As you finalize your ToC and begin to plan your projects, there are several cross-cutting frameworks to consider.
Gender Analysis and Integration
Research shows that VE risk (and resilience) factors differ for men and women. Therefore, we recommend conducting a gender analysis in order to effectively design a project for different populations vulnerable to VE recruitment. Gender roles in your target communities will impact how you design projects to reach vulnerable women and men, girls and boys. Please see the Gender Equality and Social Inclusion Cross-Cutting Section for more information.
The PYD Youth Project Matrix can also be used during the design phase in order to identify P/CVE activities that promote different PYD features. Your organization can develop one matrix for each of the youth-related goals and target groups you have identified for your project. Go to the Youth Involvement Cross-Cutting Section for information on the theories behind PYD and examples of a PYD approach.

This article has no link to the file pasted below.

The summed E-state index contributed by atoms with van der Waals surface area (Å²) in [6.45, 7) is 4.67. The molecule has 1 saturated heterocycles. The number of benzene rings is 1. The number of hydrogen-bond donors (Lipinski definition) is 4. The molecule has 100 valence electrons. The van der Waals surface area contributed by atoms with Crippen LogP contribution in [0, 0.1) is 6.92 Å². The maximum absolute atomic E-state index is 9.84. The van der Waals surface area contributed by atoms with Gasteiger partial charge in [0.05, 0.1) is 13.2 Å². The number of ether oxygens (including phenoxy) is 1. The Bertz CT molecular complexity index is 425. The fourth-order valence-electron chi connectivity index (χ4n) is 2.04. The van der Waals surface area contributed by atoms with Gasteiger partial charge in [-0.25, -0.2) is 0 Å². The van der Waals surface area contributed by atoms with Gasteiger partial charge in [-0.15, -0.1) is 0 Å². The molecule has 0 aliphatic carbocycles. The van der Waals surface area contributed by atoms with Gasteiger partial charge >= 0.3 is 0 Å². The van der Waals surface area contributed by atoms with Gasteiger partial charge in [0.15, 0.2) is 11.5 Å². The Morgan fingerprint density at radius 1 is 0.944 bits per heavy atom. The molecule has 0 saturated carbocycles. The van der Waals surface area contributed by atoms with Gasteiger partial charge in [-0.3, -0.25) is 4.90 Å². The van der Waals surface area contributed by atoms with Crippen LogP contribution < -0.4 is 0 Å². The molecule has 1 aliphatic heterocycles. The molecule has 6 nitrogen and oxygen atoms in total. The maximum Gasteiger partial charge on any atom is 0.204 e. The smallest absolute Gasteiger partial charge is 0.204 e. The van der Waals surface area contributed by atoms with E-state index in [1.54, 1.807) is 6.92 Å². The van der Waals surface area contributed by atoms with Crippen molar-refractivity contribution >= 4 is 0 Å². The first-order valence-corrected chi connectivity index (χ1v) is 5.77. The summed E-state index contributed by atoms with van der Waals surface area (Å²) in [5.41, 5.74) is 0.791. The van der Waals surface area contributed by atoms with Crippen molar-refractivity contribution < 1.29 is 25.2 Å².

Engaging a wide range of stakeholders when conducting assessments and designing projects is a good practice for most development programs. Including different stakeholders may help to secure ownership and buy-in from actors whose participation is essential for your project’s success and sustainability. Also, placing the needs of people you are engaging or serving at the center of your design process simply produces better results. The Stakeholder Engagement Cross-Cutting Section provides more information on the principles of stakeholder engagement, guidance on conducing a stakeholder analysis and engagement plan, and how such engagement benefits your P/CVE project.